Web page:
Rigged For Failure


A year ago, three oil rigs fled the Gulf of Mexico for better opportunities abroad. Now, it’s 10. Make no mistake, the toll is rising on a business environment marked by the Obama administration‘s uncertainty.

It’s a sorry spectacle when rigs, the mighty instruments for extracting oil and gas from miles under the sea floor, are quietly pulling away from U.S. coasts for better business environments oceans away — namely the Republic of Congo, Nigeria, Egypt and Brazil.

“When you have companies that would be spending hundreds of millions of dollars, or in some cases billions of dollars, they need certainty,” Louisiana Oil & Gas Association President Don Briggs told BigGovernment.com. “We don’t have that now, and I don’t expect we will anytime soon.”

The massive planning, capital, project management and luck required to produce energy are uncertain enough.

The climate of government caprice makes it even worse.

The 2010 BP oil spill proved Obama‘s anti-energy production talk was more than rhetoric — it was policy.

It started to create uncertainty when the president arbitrarily demanded $20 bil from BP to set up a cleanup fund for its spill in April last year. After it paid, however, what lingered was the image of a president who could extract what he wanted from any unpopular company.

Then the president issued an arbitrary moratorium on offshore drilling, idling rigs and throwing hundreds of thousands of Americans out of work. When a court ordered him to stop, he played three-card monte with the energy industry with an unannounced but real permit moratorium until another judge stopped him.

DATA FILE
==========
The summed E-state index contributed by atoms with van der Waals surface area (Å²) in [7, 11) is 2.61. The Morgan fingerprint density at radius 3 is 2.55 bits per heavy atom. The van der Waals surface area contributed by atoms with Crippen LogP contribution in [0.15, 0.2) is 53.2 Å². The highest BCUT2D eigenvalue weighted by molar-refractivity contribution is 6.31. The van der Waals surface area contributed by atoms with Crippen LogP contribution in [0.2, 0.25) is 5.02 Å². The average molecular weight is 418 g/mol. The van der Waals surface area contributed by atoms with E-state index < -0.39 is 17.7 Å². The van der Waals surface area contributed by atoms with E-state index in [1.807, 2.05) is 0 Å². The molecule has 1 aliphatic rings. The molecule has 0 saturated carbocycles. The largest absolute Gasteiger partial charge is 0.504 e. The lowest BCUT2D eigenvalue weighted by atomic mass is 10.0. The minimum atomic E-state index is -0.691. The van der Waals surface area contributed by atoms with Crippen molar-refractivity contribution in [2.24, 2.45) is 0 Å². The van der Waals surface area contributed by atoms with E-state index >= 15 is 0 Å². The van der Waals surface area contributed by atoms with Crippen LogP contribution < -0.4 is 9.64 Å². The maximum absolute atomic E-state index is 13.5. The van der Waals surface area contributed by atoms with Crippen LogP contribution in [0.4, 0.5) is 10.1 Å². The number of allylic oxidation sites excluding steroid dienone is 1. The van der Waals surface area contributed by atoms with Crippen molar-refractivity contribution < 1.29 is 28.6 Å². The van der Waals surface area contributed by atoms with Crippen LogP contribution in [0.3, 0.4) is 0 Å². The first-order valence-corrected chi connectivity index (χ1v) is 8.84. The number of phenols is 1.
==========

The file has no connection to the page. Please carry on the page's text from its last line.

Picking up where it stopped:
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Meanwhile, lease sales hit their lowest level since 1958. Now at this late date, the president finally set an auction for Dec. 14. But the Interior Department nearly tripled the minimum bid price for deepwater leases in the Gulf of Mexico from $37.50 an acre to $100 an acre.

Why the big increase? More regulators, of course.

Meanwhile, even companies that got permits years ago can have them revoked for minor irregularities. This happened to Exxon Mobil, which spent $300 million to make a billion-barrel discovery of oil, only to have its permit pulled on a technicality. It’s now suing.

With such uncertainty, it’s no wonder that oil producers — which create thousands of high-paying jobs — are heading for places like the Congo. The only certainty now is uncertainty. Until that stops, more rigs will flee.

Original Article

Posted on August 25, 2011, in Gulf of Mexico, Oil & Gas - offshore and tagged , , , , , , , , , , , . Bookmark the permalink. 1 Comment.

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